Nabokov on Examinations

With the new academic year about to crash, this seems more than usually relevant.

For some reason my most vivid memories concern examinations. Big amphitheater in Goldwin Smith. Exam from 8am to 10:30. About 150 students—unwashed, unshaven young males and reasonably well-groomed young females. A general sense of tedium and disaster. Half-past eight. Little coughs, the clearing of nervous throats, coming in clusters of sound, rustling of pages. Some of the martyrs plunged in meditation, their arms locked behind their heads. I meet a dull gaze directed at me, seeing in me with hope and hate the source of forbidden knowledge. Girl in glasses comes up to my desk to ask: "Professor Kafka, do you want us to say that…? Or do you want us to answer only the first part of the question?" The great fraternity of C-minus, backbone of the nation, steadily scribbling on. A rustle arising simultaneously, the majority turning a page in their bluebooks, good teamwork. The shaking of a cramped wrist, the failing ink, the deodorant that breaks down. When I catch eyes directed at me, they are forthwith raised to the ceiling in pious meditation. Windowpanes getting misty. Boys peeling off sweaters. Girls chewing gum in rapid cadence. Ten minutes, five, three, time's up.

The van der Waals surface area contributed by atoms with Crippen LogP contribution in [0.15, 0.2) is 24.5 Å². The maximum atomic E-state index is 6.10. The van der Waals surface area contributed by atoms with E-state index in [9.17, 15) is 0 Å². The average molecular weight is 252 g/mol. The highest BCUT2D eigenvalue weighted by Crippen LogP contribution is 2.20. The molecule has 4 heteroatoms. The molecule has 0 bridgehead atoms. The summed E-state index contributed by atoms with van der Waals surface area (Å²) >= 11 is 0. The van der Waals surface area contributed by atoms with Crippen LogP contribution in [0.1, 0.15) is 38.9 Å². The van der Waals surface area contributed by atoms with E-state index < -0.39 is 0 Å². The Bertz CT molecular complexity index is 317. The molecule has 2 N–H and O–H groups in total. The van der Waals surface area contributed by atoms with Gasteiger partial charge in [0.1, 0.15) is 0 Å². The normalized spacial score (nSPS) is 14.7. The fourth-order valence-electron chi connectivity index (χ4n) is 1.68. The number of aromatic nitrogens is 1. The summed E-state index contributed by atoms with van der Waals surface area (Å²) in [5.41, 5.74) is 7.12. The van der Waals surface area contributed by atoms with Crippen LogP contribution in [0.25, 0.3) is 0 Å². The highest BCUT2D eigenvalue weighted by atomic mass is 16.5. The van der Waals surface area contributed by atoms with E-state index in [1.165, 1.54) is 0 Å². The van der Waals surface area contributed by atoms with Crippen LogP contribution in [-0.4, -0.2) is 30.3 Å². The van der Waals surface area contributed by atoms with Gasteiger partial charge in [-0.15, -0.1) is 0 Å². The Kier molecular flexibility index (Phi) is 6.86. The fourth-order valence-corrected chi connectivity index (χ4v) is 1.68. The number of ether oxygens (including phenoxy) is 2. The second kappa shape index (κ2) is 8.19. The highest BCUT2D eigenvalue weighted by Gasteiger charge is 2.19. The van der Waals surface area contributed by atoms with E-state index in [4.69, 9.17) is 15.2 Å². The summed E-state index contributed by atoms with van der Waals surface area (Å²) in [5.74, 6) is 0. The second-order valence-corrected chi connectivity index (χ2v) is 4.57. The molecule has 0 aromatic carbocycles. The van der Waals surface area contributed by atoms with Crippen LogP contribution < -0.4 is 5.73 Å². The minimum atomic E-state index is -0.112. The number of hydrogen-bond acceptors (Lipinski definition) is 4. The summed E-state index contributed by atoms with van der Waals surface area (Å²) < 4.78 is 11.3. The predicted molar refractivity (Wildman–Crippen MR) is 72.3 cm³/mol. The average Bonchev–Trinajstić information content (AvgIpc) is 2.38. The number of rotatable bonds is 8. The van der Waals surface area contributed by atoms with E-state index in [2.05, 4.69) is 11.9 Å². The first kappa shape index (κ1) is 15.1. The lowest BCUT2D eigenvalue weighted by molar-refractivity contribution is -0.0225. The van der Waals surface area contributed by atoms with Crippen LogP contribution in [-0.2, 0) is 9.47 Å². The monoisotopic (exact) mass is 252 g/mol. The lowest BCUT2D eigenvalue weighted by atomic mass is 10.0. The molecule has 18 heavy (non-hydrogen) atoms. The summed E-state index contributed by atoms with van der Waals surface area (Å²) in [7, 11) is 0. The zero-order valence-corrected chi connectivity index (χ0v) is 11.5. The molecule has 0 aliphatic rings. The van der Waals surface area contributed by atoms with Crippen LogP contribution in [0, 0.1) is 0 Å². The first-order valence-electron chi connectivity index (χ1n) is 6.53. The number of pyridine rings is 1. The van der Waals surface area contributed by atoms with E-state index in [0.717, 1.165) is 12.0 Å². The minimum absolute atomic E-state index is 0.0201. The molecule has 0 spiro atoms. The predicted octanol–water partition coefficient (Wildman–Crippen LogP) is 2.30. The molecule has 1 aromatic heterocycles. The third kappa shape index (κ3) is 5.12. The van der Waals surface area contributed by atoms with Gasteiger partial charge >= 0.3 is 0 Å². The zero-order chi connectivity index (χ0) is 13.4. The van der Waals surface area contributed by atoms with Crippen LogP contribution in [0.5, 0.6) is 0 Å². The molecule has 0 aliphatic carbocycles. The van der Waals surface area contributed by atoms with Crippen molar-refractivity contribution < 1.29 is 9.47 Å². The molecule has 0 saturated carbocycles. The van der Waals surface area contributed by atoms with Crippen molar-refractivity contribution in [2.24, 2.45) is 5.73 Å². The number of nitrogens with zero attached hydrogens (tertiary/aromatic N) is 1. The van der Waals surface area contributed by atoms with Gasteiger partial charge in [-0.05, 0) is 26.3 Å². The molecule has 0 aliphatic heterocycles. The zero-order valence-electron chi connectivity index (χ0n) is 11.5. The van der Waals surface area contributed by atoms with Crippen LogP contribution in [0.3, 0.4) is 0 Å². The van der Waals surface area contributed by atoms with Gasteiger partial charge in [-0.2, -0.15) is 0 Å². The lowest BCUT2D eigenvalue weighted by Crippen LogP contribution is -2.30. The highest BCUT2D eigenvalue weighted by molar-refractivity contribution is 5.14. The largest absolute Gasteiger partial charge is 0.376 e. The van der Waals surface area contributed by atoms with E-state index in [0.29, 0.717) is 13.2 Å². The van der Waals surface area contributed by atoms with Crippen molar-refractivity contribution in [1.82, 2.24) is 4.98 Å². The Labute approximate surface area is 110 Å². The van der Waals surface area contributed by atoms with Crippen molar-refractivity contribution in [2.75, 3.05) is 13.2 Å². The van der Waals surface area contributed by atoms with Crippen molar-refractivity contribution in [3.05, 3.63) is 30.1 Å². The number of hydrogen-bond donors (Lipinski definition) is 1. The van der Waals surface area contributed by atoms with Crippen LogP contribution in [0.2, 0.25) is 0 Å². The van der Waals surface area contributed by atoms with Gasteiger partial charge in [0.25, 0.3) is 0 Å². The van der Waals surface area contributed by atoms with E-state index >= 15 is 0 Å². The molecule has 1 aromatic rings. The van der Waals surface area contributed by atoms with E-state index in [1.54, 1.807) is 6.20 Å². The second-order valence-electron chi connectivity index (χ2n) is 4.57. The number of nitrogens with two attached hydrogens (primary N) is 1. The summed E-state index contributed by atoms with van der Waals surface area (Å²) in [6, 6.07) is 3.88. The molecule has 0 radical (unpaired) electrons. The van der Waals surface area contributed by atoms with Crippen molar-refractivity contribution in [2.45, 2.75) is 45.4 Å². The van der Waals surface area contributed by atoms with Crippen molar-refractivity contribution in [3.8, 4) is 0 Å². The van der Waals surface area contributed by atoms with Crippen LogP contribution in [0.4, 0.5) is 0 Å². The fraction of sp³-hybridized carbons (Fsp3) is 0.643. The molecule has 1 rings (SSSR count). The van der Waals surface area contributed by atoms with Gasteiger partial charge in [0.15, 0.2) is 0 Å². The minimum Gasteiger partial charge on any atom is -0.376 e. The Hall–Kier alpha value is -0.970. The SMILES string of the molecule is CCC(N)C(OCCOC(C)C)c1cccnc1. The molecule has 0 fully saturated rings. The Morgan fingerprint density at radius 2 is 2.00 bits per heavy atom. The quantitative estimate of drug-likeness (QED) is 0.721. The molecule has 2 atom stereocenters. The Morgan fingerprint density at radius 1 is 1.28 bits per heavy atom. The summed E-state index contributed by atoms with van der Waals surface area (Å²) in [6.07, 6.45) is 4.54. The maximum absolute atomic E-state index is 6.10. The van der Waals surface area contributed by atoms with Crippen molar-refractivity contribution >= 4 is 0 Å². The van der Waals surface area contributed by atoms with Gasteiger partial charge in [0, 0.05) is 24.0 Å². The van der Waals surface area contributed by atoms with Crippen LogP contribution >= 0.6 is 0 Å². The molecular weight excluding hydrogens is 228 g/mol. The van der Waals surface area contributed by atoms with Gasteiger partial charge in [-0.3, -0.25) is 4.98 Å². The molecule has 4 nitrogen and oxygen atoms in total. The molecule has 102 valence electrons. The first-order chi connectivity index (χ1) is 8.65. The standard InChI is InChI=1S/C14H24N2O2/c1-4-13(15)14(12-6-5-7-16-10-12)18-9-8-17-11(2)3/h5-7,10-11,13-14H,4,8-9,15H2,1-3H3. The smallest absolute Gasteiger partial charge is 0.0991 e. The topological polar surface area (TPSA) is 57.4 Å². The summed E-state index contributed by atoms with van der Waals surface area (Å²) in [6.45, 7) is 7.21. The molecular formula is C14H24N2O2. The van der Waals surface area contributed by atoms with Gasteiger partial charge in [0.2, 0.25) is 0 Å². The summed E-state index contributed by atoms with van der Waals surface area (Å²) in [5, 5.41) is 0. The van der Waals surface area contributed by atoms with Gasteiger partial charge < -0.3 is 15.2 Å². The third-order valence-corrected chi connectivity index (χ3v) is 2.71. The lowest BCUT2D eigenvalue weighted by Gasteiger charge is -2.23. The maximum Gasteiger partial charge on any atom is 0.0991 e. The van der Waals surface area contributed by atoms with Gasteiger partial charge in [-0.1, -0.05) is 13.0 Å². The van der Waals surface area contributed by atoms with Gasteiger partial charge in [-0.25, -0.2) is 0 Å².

From Alvin Toffler, "Vladimir Nabokov—A Candid Conversation with the Artful, Erudite Author of Lolita", in Playboy, Vol. 1, January 1964, pp. 35-45. Reprinted in Strong Opinions, McGraw-Hill, New York, 1973. (Via the always wonderful Sentences). Two questions:

  1. Why call this either "candid" or a "conversation", when it is well known that Nabokov demanded his questions be sent in advance, and then proceeded to read his answers from notecards—or simply handed the notecards to his interviewer?
  2. Can the choice of Toffler to interview Nabokov be any more bizarre? Toffler?